Sebastian Vettel and Ferrari had a largely forgetful Spanish GP, as Vettel had to settle for 4th after what seemed like a strategic error on part of the Ferrari think tank.
Vettel had gone past Bottas in the early exchange, and held onto his second place until he was brought into the pit lane very early on in the race. The medium tyres were put in place and it seemed like Ferrari had opted for a one pit-stop strategy.
However, Vettel was found in the pit-lane during the VSC and ultimately ended up losing his second spot to Bottas and had to settle for 4th place at the end.
After the race, Vettel had a few complaints about the VSC and how the drivers were using a loophole to their advantage.
“It’s the same for everyone but the FIA is supplying us with a system that makes us follow a delta time, and everybody has to slow down by, I think, 40%, but I think everybody’s aware you can have a faster way to go under VSC than just follow the delta – by saving distance,”
“So, I think we should have a system that hasn’t got this loophole, because it forces us to drive ridiculous lines around the track and everybody’s doing it so I don’t think it’s a secret.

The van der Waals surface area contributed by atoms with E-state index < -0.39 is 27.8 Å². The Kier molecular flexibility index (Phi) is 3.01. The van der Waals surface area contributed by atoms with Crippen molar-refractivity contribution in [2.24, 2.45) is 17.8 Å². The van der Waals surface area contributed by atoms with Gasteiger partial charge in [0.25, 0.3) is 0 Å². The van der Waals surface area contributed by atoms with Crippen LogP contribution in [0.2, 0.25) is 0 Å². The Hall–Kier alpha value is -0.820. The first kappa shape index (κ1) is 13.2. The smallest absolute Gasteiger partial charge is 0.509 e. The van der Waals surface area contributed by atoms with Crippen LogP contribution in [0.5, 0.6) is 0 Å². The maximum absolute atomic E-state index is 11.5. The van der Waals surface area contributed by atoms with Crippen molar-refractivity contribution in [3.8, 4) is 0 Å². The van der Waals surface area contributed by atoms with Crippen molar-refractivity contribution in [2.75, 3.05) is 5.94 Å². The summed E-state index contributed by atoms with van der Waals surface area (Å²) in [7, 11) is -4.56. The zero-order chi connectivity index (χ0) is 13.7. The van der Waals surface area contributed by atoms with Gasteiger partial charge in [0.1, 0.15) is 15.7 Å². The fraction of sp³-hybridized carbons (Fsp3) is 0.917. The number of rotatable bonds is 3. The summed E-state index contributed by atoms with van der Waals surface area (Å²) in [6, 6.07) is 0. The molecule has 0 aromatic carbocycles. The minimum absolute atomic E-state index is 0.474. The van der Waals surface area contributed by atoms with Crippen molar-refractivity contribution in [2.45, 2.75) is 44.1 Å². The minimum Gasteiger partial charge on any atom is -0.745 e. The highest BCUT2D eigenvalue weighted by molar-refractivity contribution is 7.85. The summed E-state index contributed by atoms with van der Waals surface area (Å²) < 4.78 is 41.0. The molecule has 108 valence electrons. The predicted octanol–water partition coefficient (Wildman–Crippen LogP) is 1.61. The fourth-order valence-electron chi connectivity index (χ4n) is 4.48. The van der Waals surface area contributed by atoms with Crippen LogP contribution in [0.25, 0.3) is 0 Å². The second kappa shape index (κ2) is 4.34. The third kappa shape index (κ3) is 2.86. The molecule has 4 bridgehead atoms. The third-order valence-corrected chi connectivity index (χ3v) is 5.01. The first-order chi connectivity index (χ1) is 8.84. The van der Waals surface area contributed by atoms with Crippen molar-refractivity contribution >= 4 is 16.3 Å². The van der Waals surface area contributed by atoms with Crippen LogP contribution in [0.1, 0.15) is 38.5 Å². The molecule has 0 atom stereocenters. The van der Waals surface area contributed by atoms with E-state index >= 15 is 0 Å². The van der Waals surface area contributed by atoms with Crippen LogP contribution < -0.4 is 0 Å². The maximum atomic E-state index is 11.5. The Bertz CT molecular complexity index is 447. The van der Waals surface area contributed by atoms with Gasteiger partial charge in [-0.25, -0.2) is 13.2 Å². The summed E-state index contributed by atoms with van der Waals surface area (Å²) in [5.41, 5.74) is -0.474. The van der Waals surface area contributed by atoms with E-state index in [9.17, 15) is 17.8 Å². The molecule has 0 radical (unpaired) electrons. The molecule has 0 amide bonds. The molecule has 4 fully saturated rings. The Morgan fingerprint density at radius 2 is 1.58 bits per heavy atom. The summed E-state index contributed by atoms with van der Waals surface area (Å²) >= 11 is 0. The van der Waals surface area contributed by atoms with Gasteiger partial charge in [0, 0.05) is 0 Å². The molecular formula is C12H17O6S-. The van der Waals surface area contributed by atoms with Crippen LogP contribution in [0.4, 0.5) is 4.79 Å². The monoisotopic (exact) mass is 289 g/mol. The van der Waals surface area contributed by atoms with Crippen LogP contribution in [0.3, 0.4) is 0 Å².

“Our sport should be in a better shape than supplying software that’s just poor and allows us to find some extra performance that way.” Vettel had said.
However, Charlie Whiting was quick to brush away those Vettel claims, as there was no way in which the drivers could manipulate the system.
“I don’t know what he’s talking about, honestly,” Whiting said.
“The VSC has a map in the ECU which is 30% slower than a quick lap. Drivers have to follow that lap.
“It’s measured every 50m of travel along the track. It measures where it is relevant to the reference lap and gives you a plus or minus.
“Every 50m they are reminded if they are above or below.
“They are allowed to go negative [quicker than the reference time] but as long as they are positive once in each marshalling sector and at the safety car 1 line [it’s OK].
“Even if someone does go slow, as long as they get to zero by that point it doesn’t matter.
“If it’s measured every 50m then any advantage you can get for taking a different line on the track is going to be absolutely minimal.
“I can sort of see what he’s saying, but the racing line is the optimal one.” he concluded.